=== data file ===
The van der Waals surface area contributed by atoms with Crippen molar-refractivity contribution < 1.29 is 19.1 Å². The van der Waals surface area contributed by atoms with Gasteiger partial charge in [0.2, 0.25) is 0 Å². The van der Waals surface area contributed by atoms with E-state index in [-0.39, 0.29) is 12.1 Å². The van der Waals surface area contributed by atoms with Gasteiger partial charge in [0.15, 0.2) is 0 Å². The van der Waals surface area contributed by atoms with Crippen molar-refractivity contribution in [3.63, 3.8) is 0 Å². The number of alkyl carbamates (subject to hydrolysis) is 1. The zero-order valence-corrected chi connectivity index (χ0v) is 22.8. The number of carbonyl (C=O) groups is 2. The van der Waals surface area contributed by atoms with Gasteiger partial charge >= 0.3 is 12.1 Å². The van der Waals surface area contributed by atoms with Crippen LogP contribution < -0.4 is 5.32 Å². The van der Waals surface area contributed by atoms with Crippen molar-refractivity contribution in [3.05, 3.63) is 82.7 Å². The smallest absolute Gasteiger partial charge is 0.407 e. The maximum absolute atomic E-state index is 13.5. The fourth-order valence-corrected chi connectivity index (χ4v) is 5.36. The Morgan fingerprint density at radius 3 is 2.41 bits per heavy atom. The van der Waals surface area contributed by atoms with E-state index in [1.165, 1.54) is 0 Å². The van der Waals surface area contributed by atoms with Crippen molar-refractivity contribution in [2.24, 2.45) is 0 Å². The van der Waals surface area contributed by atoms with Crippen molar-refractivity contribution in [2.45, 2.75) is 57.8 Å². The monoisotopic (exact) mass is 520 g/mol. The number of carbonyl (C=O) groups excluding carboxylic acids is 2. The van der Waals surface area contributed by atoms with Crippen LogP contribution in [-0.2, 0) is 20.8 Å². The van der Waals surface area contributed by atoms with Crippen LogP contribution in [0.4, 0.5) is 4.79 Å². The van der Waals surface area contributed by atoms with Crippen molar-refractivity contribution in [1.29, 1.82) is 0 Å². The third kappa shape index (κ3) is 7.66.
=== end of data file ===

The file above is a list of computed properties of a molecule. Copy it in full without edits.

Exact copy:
The van der Waals surface area contributed by atoms with Crippen molar-refractivity contribution < 1.29 is 19.1 Å². The van der Waals surface area contributed by atoms with Gasteiger partial charge in [0.2, 0.25) is 0 Å². The van der Waals surface area contributed by atoms with E-state index in [-0.39, 0.29) is 12.1 Å². The van der Waals surface area contributed by atoms with Gasteiger partial charge in [0.15, 0.2) is 0 Å². The van der Waals surface area contributed by atoms with Crippen molar-refractivity contribution in [3.63, 3.8) is 0 Å². The number of alkyl carbamates (subject to hydrolysis) is 1. The zero-order valence-corrected chi connectivity index (χ0v) is 22.8. The number of carbonyl (C=O) groups is 2. The van der Waals surface area contributed by atoms with Gasteiger partial charge >= 0.3 is 12.1 Å². The van der Waals surface area contributed by atoms with Crippen LogP contribution < -0.4 is 5.32 Å². The van der Waals surface area contributed by atoms with Crippen molar-refractivity contribution in [3.05, 3.63) is 82.7 Å². The smallest absolute Gasteiger partial charge is 0.407 e. The maximum absolute atomic E-state index is 13.5. The fourth-order valence-corrected chi connectivity index (χ4v) is 5.36. The Morgan fingerprint density at radius 3 is 2.41 bits per heavy atom. The van der Waals surface area contributed by atoms with E-state index in [1.165, 1.54) is 0 Å². The van der Waals surface area contributed by atoms with Crippen molar-refractivity contribution in [2.24, 2.45) is 0 Å². The van der Waals surface area contributed by atoms with Crippen molar-refractivity contribution in [2.45, 2.75) is 57.8 Å². The monoisotopic (exact) mass is 520 g/mol. The number of carbonyl (C=O) groups excluding carboxylic acids is 2. The van der Waals surface area contributed by atoms with Crippen LogP contribution in [-0.2, 0) is 20.8 Å². The van der Waals surface area contributed by atoms with Crippen LogP contribution in [0.4, 0.5) is 4.79 Å². The van der Waals surface area contributed by atoms with Crippen molar-refractivity contribution in [1.29, 1.82) is 0 Å². The third kappa shape index (κ3) is 7.66.